The Concept The offensive formation is used to set the horizontal stretch on the defense. The outside receiver to the field or strength (2) takes a wide split (16 yards). The outside receiver to the boundary or weakside takes a normal split (6-8 yards). On the snap of the ball, the number one receiver playside Z (flanker) runs a go route. He must take an outside release. We call this release a protection release. His job versus two-deep jam cover-

Diagram 3: Pro Strong Right Man Adjustment Y Stick

• AFCA Summer Manual — 2002 •

No. 3 to the playside is the flat route. The flat control is run by the formation adjuster. In our base example it is the fullback. It is important that the flat route stay flat. We emphasize width over depth because this creates outside leverage on the outside backer which spaces our bracketing on the zone movement key and creates leverage on man coverage. The flat route receiver must get his head around quick. Not only is he No. 1 in the quarterback’s progression, but he also acts as the hot receiver in our strongside scat protection.

depth and width to create leverage on the weakside under coverage.

Diagram 7: Pro Strong Right Check Wide

Diagram 4: Pro Strong Right Flat Route

No. 1 backside is the X (split end). On the snap of the ball, the split end inside releases working inside toward the ball. The split end must cross the face off the first inside linebacker weak and leverage the inside shoulder of the playside linebacker. If the inside linebackers are zone droppers, the split end must zone adjust by sitting down with his numbers to the quarterback. If the inside linebackers move laterally in a man drop technique, the receiver pushes into the defender and strikes away.

Our quarterback has five basic coaching points on every pass concept. The coaching points are designed to give our quarterbacks a knowledge of our entire offense. We have found by concept teaching with multiple variations this kept things simple and sound for the quarterback allowing him to be the decision maker. The quarterback’s five coaching points are as follows: Concept Package: Half ball horizontal read - Read outside/in Passing Clock: Three and firm Zone Movement Key: Playside curl-flat defender Progression: (Alert) – Go vs. 1/1/ Bump technique (Primary) – Flat/Stick (Check down) – Spot Protection Rule: 1 or 2 = Hot (Flat route)

Next, we want our quarterback to check his alert route: is the one-on-one challenge available. Versus a man shell with no one on one challenge, the quarterback should anticipate throwing hot and react to his hot key. Versus no hot read, the quarterback simply plays his progression Flat, Stick to Spot. Versus zone shell, the quarterback comes to the line of scrimmage, identifies his zone movement key by defensive structure and makes him wrong with timing and the receiver’s spacing. Below are simple illustration of the quarterback’s reads. The zone movement key is identified with a square. As mentioned earlier, one of the great benefits of the Stick concept is its multiplicity. We will run stick from all of our personnel groups by using multiple formations and motions to change up the look. The only thing that stops you is your creativity. Below are just a few of our Stick variations by personnel group.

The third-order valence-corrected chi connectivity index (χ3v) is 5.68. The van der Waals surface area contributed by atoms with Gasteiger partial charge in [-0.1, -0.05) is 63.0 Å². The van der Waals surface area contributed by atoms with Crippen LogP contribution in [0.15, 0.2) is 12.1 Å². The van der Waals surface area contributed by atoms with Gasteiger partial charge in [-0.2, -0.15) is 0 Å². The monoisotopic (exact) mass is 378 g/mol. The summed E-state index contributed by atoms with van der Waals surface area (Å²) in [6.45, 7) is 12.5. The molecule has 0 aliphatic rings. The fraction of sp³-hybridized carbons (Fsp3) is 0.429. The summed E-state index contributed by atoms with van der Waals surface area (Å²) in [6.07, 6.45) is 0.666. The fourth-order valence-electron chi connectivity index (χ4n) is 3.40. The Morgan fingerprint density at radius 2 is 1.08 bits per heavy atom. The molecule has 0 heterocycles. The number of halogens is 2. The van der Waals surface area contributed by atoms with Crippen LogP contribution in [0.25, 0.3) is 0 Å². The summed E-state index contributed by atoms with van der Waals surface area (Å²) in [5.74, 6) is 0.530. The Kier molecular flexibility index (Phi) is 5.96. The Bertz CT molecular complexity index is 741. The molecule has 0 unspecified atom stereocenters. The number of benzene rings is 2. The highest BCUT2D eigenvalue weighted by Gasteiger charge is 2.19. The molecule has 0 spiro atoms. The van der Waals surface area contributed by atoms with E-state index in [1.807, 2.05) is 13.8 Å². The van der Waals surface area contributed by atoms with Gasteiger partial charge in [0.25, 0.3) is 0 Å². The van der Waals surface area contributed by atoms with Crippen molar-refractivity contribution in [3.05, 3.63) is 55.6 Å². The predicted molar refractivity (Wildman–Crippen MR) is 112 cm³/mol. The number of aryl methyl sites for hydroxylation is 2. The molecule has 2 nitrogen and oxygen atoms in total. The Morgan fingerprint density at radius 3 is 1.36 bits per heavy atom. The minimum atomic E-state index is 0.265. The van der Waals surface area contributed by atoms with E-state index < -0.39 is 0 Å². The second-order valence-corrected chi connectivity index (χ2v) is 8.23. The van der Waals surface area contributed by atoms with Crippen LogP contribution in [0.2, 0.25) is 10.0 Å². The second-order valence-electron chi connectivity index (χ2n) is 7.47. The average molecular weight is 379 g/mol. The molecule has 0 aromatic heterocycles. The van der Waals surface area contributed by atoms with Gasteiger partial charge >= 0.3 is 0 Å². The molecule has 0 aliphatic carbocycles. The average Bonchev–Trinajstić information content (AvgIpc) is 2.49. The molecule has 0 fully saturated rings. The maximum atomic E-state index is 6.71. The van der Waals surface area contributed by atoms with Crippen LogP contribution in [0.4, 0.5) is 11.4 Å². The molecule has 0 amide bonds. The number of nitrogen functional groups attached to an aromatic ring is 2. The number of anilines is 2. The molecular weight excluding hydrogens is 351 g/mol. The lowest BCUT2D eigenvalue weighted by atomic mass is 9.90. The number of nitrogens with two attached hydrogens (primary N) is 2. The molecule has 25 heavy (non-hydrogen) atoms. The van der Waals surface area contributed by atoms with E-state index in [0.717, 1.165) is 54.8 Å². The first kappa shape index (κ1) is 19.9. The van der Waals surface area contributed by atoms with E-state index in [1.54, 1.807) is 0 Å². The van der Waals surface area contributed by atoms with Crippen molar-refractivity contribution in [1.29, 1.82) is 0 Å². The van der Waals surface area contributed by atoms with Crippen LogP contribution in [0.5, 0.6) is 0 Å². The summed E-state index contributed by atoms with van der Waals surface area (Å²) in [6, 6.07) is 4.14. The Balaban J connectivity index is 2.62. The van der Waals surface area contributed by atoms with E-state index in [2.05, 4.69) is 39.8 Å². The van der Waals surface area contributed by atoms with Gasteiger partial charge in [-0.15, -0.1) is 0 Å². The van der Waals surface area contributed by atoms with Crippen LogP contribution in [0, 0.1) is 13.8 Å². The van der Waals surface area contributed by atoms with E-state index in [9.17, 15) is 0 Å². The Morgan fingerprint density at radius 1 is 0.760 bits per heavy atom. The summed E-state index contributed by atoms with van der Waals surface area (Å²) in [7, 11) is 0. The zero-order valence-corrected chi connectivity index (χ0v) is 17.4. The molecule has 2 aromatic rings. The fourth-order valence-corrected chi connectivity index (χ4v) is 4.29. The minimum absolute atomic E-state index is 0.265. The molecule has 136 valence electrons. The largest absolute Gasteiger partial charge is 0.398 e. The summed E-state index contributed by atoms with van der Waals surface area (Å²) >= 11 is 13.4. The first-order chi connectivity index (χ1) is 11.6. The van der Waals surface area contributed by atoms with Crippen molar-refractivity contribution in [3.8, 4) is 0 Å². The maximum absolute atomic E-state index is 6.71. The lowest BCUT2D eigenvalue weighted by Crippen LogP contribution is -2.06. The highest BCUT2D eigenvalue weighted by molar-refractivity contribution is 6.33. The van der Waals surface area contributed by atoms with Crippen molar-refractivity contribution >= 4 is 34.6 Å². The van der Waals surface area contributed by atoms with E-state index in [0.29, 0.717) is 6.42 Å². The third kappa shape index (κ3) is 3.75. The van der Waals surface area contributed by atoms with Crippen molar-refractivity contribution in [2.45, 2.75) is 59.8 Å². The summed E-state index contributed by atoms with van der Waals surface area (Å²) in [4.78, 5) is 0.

Diagram 11: U Strong Right Y Stick

Diagram 8: Pro Strong Right Y Stick vs. Cover 44

Diagram 12: Tiger Solo Right U Right Y Stick

Diagram 5: Pro Strong Right Zone Adjustment Strike

Diagram 9: Pro Strong Right Y Stick vs. Cover 44

Diagram 13: Zebra Far Wing Right Zebra Right Y Stick

Diagram 6: Pro Strong Right Man Adjustment Strike

Diagram 10: Pro Strong Right Y Stick vs. Cover 44

Diagram 14: Zebra Trey Right Zebra Return Y Stick

No. 2 toward the backside is the tailback. The tailback is the check releases back in our scat protection. The back checks his protection key and runs a wide swing route. He must gain both depth and width on his route. We emphasize both

The quarterback begins by identifying the defensive alignment: is it a man or zone shell.

• AFCA Summer Manual — 2002 •